During the process of moving through the body, the signal was lost for periods of time corresponding to one or two images, whereupon it reemerged in a different location from that previous to the disappearance (Fig. ). This effect could be due to either the differential light output of the bacteria or their movement through different locations in the body. The former possibility would most likely be due to differences in oxygen availability in the different parts of the alimentary tract rather than other enzyme activity differences in the bacteria. Oxygen tension affects light output from a given amount of luciferase, because O2
is required for the function of the enzyme. The most likely cause of the varying signal intensity in our estimation was the movement of the bacteria through the intestinal tract, which would result in differences in the depths of the signal within the mouse body. As the bacteria transit the intestine, some regions of this heavily folded organ will be closer to the ventral surface of the animal, resulting in a much greater signal intensity because the light has much less tissue to travel through. The effects of tissue depth on photon flux in mice have been carefully determined (18
), revealing that attenuation at different tissue depths can vary by orders of magnitude. The tissue overlaying the gallbladder is the liver, which is dark and attenuates the signal to a greater extent than the tissues overlaying many parts of the intestine. These factors may greatly change the signal as the bacteria move from one part of the body to another.
To determine the location along the intestine of the signal detected in live animals, mice exhibiting various signals during the process of expulsion were sacrificed, and the intestines were removed and imaged ex vivo. These images revealed that the terminal signal was largely localized to one area of the excised intestine (Fig. ) but that at earlier time points, some distribution of bacteria proximal and distal to this concentrated signal was detectable at high-sensitivity settings (Fig. ). We interpret these results to be that the bacteria are expelled over the period of contraction, as observed with ultrasound, but that a detectable bolus is expelled as well. This bolus could possibly be associated with mucus from the gallbladder. The transit of the bolus is impeded by fecal material at some point along the intestine, and the bacteria expelled later in the process catch up with those expelled earlier to form a more localized terminal signal, as shown in Fig. . During periods of reduced signal in the live animal, the subsequently excised intestines revealed signal concentrations (Fig. ) that we interpret as the previously detectable source in the live animal, indicating that the bacteria were still present and emitting light. Thus, it appears that the disappearance of the signal is the result of the location of the bacteria, i.e., deeper in the animal, where the signal is greatly reduced by the attenuation of the tissues. The bacteria then move along the intestine until they reach a more ventral location and the light is detectable once more.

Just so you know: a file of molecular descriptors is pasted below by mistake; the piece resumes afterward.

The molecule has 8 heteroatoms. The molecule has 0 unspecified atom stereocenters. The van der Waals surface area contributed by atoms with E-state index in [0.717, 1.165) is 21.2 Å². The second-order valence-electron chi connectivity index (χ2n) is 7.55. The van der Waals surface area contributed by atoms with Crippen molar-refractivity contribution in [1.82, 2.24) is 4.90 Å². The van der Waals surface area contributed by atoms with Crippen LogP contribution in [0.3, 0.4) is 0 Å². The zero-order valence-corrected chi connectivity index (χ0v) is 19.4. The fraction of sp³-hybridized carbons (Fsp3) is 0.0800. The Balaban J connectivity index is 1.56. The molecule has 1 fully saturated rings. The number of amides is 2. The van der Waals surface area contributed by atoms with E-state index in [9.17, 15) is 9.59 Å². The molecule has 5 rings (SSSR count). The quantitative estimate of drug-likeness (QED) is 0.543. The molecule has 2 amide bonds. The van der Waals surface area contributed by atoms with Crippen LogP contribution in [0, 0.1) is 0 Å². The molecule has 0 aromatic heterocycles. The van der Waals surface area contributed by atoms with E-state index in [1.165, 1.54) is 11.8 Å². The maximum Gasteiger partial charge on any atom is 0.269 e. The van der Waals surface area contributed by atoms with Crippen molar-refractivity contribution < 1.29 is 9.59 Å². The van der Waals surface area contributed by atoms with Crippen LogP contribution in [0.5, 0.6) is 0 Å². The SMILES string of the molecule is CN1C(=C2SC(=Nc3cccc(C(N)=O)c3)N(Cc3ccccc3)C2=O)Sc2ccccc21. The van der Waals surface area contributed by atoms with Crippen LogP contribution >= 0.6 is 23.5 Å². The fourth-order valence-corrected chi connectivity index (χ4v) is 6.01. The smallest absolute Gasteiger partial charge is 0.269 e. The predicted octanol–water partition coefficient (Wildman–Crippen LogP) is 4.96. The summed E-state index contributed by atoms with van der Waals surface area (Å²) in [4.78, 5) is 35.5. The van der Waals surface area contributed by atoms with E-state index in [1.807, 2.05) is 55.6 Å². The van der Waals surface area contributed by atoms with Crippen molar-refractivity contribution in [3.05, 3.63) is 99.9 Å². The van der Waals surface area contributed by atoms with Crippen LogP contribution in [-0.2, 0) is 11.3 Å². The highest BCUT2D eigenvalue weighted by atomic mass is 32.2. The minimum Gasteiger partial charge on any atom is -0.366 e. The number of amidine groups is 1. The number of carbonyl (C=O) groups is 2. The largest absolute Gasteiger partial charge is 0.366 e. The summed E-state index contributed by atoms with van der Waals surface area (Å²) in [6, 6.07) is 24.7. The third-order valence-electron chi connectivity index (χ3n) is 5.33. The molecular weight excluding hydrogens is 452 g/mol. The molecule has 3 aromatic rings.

These results have implications for human listeriosis. It is currently unknown if the human gallbladder is a site of extensive replication, but the presence of gallbladder signals in all mice early in infection with 1 LD50
of wild-type L. monocytogenes
, albeit on different days in different animals (12
), as well as the currently presented data shown in Fig. indicate that this phenomenon is the rule in mice rather than a rare exception in some animals. The gallbladder, which is normally sterile and acellular, could provide the bacterium with an anatomical site in which to grow to large numbers without causing disease or eliciting an immune response. This phenomenon may occur in domestic animals as well, which could be particularly ominous if the gallbladder is ruptured during slaughter. In developed countries, listeriosis is often associated with processed foods contaminated at the point of processing, but this bacterium, which is ubiquitous in the environment, may be prevalent in the foods prepared domestically in impoverished areas. Due to the complete absence of careful studies, no data are available on the prevalence of listeriosis in the Third World, but the symptoms of the disease, fever and chills sometimes followed by convulsions and death, are common to a number of infectious diseases, including many viral infections. Thus, listeriosis may be much more common than is currently estimated because diagnosis is difficult. The recent report of the first outbreak of listeriosis in Japan (16
) suggests that we do not know the extent of this disease. Many countries in the western part of Asia depend on milk products for a major portion of the normal diet, including yoghurts and other fermented substances that are known to support the growth of L. monocytogenes
. People in many of these areas are in an almost constant state of hunger, which could cause their gallbladders to remain in the distended state, providing the bacteria with a location in which to multiply. When a meal containing milk fat is consumed, the gallbladder would then contract, and the bacteria would be expelled into the environment and spread via fecal contamination. Our data imply that such a scenario, while still speculative at this time, is possible in the physiological sense.